The Japanese paintings represent van Gogh's search for serenity, which he describes in a letter to his sister during this period, "Having as much of this serenity as possible, even though one knows little – nothing – for certain, is perhaps a better remedy for all diseases than all the things that are sold at the chemist's shop." In an effort to capture serenity in his painting, Van Gogh paints Tanguy with a calm, contemplative nature. Historian of Symbolism Naomi Maurer describes him as having the "iconic tranquility of Buddha."
Van Gogh died in 1890 and Tanguy four years after. Following Tanguy's death, his daughter sold the Portrait of Père Tanguy to sculptor Auguste Rodin. The Portrait of Père Tanguy, previously in Rodin's personal collection, is in the permanent collection at Musée Rodin in Paris.
Julien François Tanguy (1825 Plédran - 1894 Paris) was a paint grinder, he sold art supplies and was also an art dealer, one of the first to offer van Gogh's paintings for sale. His jovial demeanor and enthusiasm for artistry and artists made his shop one of the most favored art supply shops in Paris, and he was nicknamed Père ("Father") Tanguy. Maurer calls Tanguy a father figure who shared his food and money with artists and showed their paintings with pride.
Tanguy took paintings as payment for paints, which Émile Bernard said made entering his shop in Montmartre, full of Impressionist paintings, like "visiting a museum". In comparison to her husband, Tanguy's wife was less cooperative and more concerned with clientele paying outstanding charges. When Tanguy died, his friends staged an auction for his widow.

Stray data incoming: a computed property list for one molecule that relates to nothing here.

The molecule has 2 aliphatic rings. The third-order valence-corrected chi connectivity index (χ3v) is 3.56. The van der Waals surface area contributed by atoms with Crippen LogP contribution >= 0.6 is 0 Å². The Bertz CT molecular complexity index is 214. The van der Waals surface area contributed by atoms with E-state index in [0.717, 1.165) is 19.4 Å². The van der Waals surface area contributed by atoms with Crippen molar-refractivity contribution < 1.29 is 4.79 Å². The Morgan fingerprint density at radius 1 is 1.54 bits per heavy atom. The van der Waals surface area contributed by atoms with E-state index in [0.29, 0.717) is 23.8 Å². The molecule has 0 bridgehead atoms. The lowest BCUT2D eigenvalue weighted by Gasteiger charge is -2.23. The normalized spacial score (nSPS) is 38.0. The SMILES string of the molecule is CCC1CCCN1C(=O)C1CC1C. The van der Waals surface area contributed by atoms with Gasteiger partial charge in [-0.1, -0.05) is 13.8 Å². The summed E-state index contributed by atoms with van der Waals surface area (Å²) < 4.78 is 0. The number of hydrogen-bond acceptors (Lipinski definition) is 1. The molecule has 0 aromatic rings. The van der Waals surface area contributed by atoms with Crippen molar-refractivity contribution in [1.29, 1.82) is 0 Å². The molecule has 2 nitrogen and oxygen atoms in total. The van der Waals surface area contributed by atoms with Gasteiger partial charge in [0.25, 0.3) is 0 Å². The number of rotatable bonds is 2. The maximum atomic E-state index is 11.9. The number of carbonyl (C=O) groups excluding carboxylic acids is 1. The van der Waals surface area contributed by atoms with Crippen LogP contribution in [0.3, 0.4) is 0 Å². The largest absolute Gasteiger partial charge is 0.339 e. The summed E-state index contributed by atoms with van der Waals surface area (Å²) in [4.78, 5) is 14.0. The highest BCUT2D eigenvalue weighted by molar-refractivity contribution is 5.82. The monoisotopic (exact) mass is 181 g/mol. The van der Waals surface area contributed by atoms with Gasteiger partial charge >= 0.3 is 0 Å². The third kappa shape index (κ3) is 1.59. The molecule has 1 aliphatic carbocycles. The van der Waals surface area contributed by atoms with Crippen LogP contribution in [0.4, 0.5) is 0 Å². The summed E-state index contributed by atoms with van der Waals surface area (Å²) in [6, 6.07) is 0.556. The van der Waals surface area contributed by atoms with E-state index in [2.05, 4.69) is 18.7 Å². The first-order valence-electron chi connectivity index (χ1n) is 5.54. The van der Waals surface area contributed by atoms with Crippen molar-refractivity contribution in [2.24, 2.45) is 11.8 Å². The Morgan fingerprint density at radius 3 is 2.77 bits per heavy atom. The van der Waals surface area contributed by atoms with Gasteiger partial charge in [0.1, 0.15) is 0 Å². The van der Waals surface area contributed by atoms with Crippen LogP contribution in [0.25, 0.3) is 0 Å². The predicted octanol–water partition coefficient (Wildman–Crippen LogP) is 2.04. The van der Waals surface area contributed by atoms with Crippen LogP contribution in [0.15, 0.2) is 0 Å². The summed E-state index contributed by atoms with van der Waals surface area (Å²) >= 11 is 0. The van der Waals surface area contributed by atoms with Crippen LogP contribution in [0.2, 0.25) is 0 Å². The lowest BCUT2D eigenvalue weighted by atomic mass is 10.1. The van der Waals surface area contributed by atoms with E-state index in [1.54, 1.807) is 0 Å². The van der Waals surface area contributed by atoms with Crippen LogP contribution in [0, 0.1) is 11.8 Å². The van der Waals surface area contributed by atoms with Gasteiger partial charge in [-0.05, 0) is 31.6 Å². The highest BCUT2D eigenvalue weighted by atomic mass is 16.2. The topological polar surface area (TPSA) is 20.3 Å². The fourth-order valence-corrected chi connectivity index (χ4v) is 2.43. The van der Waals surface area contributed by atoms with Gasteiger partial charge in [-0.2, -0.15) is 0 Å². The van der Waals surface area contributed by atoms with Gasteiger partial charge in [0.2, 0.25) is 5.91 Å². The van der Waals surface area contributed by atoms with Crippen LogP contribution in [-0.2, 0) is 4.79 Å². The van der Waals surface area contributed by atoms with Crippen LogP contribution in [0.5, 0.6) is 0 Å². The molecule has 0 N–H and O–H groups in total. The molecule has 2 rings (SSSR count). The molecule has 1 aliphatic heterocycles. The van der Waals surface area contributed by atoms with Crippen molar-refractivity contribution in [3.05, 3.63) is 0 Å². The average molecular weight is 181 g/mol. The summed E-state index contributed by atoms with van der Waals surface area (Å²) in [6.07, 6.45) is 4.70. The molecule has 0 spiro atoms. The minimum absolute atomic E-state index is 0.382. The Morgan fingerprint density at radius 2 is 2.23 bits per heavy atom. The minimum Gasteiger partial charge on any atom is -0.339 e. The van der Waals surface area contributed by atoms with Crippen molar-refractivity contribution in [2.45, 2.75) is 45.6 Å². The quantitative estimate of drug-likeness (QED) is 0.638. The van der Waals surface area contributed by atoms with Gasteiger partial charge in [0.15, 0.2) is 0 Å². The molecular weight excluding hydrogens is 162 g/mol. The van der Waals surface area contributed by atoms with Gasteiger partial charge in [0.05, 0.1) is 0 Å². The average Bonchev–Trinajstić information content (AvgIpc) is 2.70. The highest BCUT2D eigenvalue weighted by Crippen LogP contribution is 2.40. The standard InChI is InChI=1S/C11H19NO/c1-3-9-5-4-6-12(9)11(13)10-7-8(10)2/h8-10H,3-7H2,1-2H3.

Three Portraits of Julien Tanguy
Van Gogh painted three portraits of Julien (Père) Tanguy.
In winter 1886/87 van Gogh painted his first portrait of Tanguy. It is mostly brown, with a touch of red on his lips and a green on his apron. Writer Victoria Finlay describes him as looking more like a workman than an art dealer.
In 1887, van Gogh began to experiment with brighter colors, such as red against green and orange against blue. The other two paintings show him sitting in front of a colorful wall of Japanese prints. The second to the right was painted by van Gogh in one thirty-minute sitting, and Tanguy kept the original version of the painting. Actor Edward G. Robinson and his wife Gladys Lloyd Robinson, a painter, owned the painting, which they sold to Greek shipping tycoon Stavros Niarchos.